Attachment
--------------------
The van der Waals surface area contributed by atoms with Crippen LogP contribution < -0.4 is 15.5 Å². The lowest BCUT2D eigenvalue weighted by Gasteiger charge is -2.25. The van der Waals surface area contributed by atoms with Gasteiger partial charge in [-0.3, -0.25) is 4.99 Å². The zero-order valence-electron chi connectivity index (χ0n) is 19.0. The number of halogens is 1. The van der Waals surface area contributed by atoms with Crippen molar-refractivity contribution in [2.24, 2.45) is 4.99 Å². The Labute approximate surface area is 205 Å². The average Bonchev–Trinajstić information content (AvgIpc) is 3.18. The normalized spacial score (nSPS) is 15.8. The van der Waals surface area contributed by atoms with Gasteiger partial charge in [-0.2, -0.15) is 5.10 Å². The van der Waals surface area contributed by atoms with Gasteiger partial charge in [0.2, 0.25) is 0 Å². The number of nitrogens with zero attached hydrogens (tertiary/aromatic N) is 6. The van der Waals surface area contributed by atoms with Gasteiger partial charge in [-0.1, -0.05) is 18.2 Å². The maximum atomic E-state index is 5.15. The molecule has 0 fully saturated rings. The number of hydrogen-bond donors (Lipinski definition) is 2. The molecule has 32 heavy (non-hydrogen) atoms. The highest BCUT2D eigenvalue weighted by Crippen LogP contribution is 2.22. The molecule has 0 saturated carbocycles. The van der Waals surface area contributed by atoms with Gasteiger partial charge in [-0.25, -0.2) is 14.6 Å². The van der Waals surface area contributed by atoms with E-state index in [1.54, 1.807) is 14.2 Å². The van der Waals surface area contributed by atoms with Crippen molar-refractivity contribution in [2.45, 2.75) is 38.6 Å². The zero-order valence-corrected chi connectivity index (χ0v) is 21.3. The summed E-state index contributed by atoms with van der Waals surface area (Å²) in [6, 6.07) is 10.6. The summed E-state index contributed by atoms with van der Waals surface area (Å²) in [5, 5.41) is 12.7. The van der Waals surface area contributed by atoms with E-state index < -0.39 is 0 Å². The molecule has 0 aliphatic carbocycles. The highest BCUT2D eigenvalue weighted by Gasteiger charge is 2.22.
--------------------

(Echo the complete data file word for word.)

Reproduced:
The van der Waals surface area contributed by atoms with Crippen LogP contribution < -0.4 is 15.5 Å². The lowest BCUT2D eigenvalue weighted by Gasteiger charge is -2.25. The van der Waals surface area contributed by atoms with Gasteiger partial charge in [-0.3, -0.25) is 4.99 Å². The zero-order valence-electron chi connectivity index (χ0n) is 19.0. The number of halogens is 1. The van der Waals surface area contributed by atoms with Crippen molar-refractivity contribution in [2.24, 2.45) is 4.99 Å². The Labute approximate surface area is 205 Å². The average Bonchev–Trinajstić information content (AvgIpc) is 3.18. The normalized spacial score (nSPS) is 15.8. The van der Waals surface area contributed by atoms with Gasteiger partial charge in [-0.2, -0.15) is 5.10 Å². The van der Waals surface area contributed by atoms with Gasteiger partial charge in [0.2, 0.25) is 0 Å². The number of nitrogens with zero attached hydrogens (tertiary/aromatic N) is 6. The van der Waals surface area contributed by atoms with Gasteiger partial charge in [-0.1, -0.05) is 18.2 Å². The maximum atomic E-state index is 5.15. The molecule has 0 fully saturated rings. The number of hydrogen-bond donors (Lipinski definition) is 2. The molecule has 32 heavy (non-hydrogen) atoms. The highest BCUT2D eigenvalue weighted by Crippen LogP contribution is 2.22. The molecule has 0 saturated carbocycles. The van der Waals surface area contributed by atoms with Gasteiger partial charge in [-0.25, -0.2) is 14.6 Å². The van der Waals surface area contributed by atoms with E-state index in [1.54, 1.807) is 14.2 Å². The van der Waals surface area contributed by atoms with Crippen molar-refractivity contribution in [2.45, 2.75) is 38.6 Å². The zero-order valence-corrected chi connectivity index (χ0v) is 21.3. The summed E-state index contributed by atoms with van der Waals surface area (Å²) in [6, 6.07) is 10.6. The summed E-state index contributed by atoms with van der Waals surface area (Å²) in [5, 5.41) is 12.7. The van der Waals surface area contributed by atoms with E-state index < -0.39 is 0 Å². The molecule has 0 aliphatic carbocycles. The highest BCUT2D eigenvalue weighted by Gasteiger charge is 2.22.